Pedagogical Love and Empowerment: Girls of Color in Urban Classrooms
Girls of color in urban schools face emotional and physical pain, apathy, criminalization, and a lack of role models especially in the field of STEM. In order to counter this problem so that girls of color can thrive academically, the articles discussed below encourage teachers to value girls’ cultures, experiences, and voices as an effort to help them empower themselves.
First, these articles focus on the lack of empowerment of girls of color in STEM. A scholarly article titled “Girls Explore Math Careers by Making 3D-Constructions of Diverse Women Mathematicians’ Lives” by Audrey Rule, Dana B Blaine, Clayton Edwards, and Mindy Gordon emphasizes that even with similar numbers and achievement for boys and girls in Kindergarten through twelfth grade, girls pursue STEM at one fourth the frequency as males (Rule et al., 2019, p. 542). The researchers asked twenty-four racially diverse fifth grade girls to creatively research a set of racially diverse women mathematicians with whom the students could identify. The students gained “knowledge, encouragement, and satisfaction… from hearing the stories of these women mathematicians and the challenges they faced and overcame” (Rule et al., 2019, p. 568). According to this study, effective solutions include providing girls with career role models, a culturally relevant and reflective education, and growth mindsets. In the practitioner article “Reshma Saujani on Getting Girls Into Computer Science,” Saujani (the founder of Girls Who Code) recommends safe, “gender-specific spaces” so girls can “learn to love computer science—and then change the world,” echoing the importance of girls’ empowerment in STEM ("Reshma Saujani," 2019, para. 4).
More broadly, girls of color lack empowerment in the classroom. In “Schoolin’ Black Girls: Politicized Caring and Healing as Pedagogical Love,” scholars Sherell McArthur and Monique Lane state that black girls experience “emotional, physical, and intellectual violence” as a result of “criminalization,” “apathetic educators, deficit teacher ideologies, and culturally irrelevant pedagogies” (McArthur & Lane, 2018, pp. 66, 69). Based on two studies, the authors recommend “pedagogical love,” or “teaching and learning in the name of love,” as well as a “Black feminist pedagogy” that is both “anti-deficit and anti-pathological” (McArthur & Lane, 2018, pp. 66). The authors declare that “pedagogical love liberates and transforms young learners, and lies within them as they are emboldened to transform the world (McArthur & Lane, 2018, pp. 67, 78). Curriculum changes focusing on “critical consciousness” and “critical media literacy” also help black girls understand the systematic oppression that they face and decode messages about black girlhood. Together, these strategies lead to “collective empowerment among Black girl learners” (McArthur & Lane, 2018, pp. 68, 73, 70). In Larry Ferlazzo’s practitioner article “Response: ‘There is Still a Lot of Work’ Schools Need to Do in Supporting Black Girls,” Gholdy Muhammad, Shannon Waite, Marquitta Speller, and Valerie Kinloch add examples of “a pedagogy of love” (Ferlazzo, 2019, para. 17). After repeating similar pedagogical ideologies, such as “centering” and “empowering black and Latinx girls to understand that they do, in fact, matter, have agency, and have a voice,” as well as helping girls develop a critical mindset by studying systematic oppression, the authors provide practical solutions for schools. These include promoting “culturally relevant professional development,” “hiring and supporting black women teachers and leaders,” and fighting “against the criminalization of black girls” (Ferlazzo, 2019, para. 20).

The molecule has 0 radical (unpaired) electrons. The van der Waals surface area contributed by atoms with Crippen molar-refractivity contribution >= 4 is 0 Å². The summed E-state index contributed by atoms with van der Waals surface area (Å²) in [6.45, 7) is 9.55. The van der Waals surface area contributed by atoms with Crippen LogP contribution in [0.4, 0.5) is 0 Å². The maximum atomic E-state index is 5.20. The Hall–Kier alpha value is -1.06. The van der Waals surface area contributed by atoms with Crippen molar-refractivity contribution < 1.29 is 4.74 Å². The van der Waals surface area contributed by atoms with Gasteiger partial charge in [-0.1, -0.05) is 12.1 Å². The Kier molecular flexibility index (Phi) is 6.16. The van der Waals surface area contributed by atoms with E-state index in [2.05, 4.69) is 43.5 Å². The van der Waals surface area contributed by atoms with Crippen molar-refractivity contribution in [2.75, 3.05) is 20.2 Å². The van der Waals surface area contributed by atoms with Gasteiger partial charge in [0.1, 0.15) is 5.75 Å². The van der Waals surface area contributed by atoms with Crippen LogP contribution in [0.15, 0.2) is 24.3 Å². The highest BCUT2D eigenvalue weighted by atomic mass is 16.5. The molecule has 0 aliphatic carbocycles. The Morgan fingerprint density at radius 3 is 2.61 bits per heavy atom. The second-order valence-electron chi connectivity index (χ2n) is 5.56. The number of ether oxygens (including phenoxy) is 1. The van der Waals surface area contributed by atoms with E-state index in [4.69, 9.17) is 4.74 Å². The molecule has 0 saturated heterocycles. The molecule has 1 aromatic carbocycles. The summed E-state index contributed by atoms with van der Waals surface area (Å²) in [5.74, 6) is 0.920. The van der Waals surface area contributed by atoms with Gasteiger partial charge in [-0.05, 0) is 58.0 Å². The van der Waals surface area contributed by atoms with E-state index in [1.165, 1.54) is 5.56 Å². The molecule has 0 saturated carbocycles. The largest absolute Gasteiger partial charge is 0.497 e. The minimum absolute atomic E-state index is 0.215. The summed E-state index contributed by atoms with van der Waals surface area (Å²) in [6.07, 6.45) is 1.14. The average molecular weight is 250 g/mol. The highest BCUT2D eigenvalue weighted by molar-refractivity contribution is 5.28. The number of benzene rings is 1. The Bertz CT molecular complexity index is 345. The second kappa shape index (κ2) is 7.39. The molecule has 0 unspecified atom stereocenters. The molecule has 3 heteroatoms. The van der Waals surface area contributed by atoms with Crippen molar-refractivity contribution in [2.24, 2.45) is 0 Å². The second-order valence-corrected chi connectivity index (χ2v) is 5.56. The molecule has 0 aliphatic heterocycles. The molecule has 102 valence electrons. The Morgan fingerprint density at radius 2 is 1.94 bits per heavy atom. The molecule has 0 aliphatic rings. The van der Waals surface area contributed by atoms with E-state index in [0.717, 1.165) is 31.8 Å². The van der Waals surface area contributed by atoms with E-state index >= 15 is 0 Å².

These articles advocate for a more empathetic learning environment so that teachers and girls of color can reach mutual respect, understanding, and love. Pairing this loving learning environment with empowering and culturally conscious curricula will help girls of color empower themselves academically—both specifically in STEM and more generally in their academic and future professional careers.
Ferlazzo, L. (2019, February 25). Response: ‘there is still a lot of work’ schools need to do in supporting black girls. Education Week Teacher. Retrieved from https://blogs.edweek.org/teachers/classroom_qa_with_larry_ferlazzo/2019/02/response_there_is_still_a_lot_of_work_schools_need_to_do_in_supporting_black_girls.html
McArthur, S., Lane, M. (2018, October 31). Schoolin’ black girls: politicized caring and healing as pedagogical love. The Urban Review, 51(1), 65-80. doi:10.1007/s11256-018-0487-4
Reshma Saujani on getting girls into computer science. (2019, February). Educational Leadership, 76(5), 10-11. Retrieved from http://web.a.ebscohost.com.ezproxy.bowdoin.edu/ehost/pdfviewer/pdfviewer?vid=8&sid=c4e9b2f0-d05a-4e70-b328-5c8024af6d8a%40sdc-v-sessmgr02
Rule, A., Blaine, D., Edwards, C., Gordon, M. (2019). Girls explore math careers by making 3D-constructions of diverse women mathematicians’ lives. The Mathematics Enthusiast, 16(1,2,3), 541-578. Retrieved from https://search-proquest-com.ezproxy.bowdoin.edu/education/docview/2172581279/fulltextPDF/E699898A253B42ACPQ/11?accountid=9681